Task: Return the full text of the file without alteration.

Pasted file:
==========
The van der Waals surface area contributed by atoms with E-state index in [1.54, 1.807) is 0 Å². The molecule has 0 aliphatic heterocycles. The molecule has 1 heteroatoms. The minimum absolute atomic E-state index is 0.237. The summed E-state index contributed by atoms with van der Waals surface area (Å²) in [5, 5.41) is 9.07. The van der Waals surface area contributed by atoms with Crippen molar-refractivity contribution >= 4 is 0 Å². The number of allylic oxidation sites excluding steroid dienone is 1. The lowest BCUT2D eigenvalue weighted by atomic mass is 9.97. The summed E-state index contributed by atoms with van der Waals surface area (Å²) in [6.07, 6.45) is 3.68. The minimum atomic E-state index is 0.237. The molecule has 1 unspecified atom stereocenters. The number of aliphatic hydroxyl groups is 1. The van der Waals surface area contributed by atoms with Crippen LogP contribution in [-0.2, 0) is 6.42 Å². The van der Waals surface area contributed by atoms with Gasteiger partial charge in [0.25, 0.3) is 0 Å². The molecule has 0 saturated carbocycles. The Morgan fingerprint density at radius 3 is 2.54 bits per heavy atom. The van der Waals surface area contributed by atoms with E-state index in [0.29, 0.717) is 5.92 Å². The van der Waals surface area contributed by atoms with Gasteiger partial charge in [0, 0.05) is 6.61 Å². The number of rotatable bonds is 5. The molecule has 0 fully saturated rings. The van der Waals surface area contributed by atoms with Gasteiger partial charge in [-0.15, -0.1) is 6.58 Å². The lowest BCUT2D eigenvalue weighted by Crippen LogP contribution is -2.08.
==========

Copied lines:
The van der Waals surface area contributed by atoms with E-state index in [1.54, 1.807) is 0 Å². The molecule has 0 aliphatic heterocycles. The molecule has 1 heteroatoms. The minimum absolute atomic E-state index is 0.237. The summed E-state index contributed by atoms with van der Waals surface area (Å²) in [5, 5.41) is 9.07. The van der Waals surface area contributed by atoms with Crippen molar-refractivity contribution >= 4 is 0 Å². The number of allylic oxidation sites excluding steroid dienone is 1. The lowest BCUT2D eigenvalue weighted by atomic mass is 9.97. The summed E-state index contributed by atoms with van der Waals surface area (Å²) in [6.07, 6.45) is 3.68. The minimum atomic E-state index is 0.237. The molecule has 1 unspecified atom stereocenters. The number of aliphatic hydroxyl groups is 1. The van der Waals surface area contributed by atoms with Crippen LogP contribution in [-0.2, 0) is 6.42 Å². The van der Waals surface area contributed by atoms with Gasteiger partial charge in [0.25, 0.3) is 0 Å². The molecule has 0 saturated carbocycles. The Morgan fingerprint density at radius 3 is 2.54 bits per heavy atom. The van der Waals surface area contributed by atoms with E-state index in [0.29, 0.717) is 5.92 Å². The van der Waals surface area contributed by atoms with Gasteiger partial charge in [0, 0.05) is 6.61 Å². The number of rotatable bonds is 5. The molecule has 0 fully saturated rings. The van der Waals surface area contributed by atoms with Gasteiger partial charge in [-0.15, -0.1) is 6.58 Å². The lowest BCUT2D eigenvalue weighted by Crippen LogP contribution is -2.08.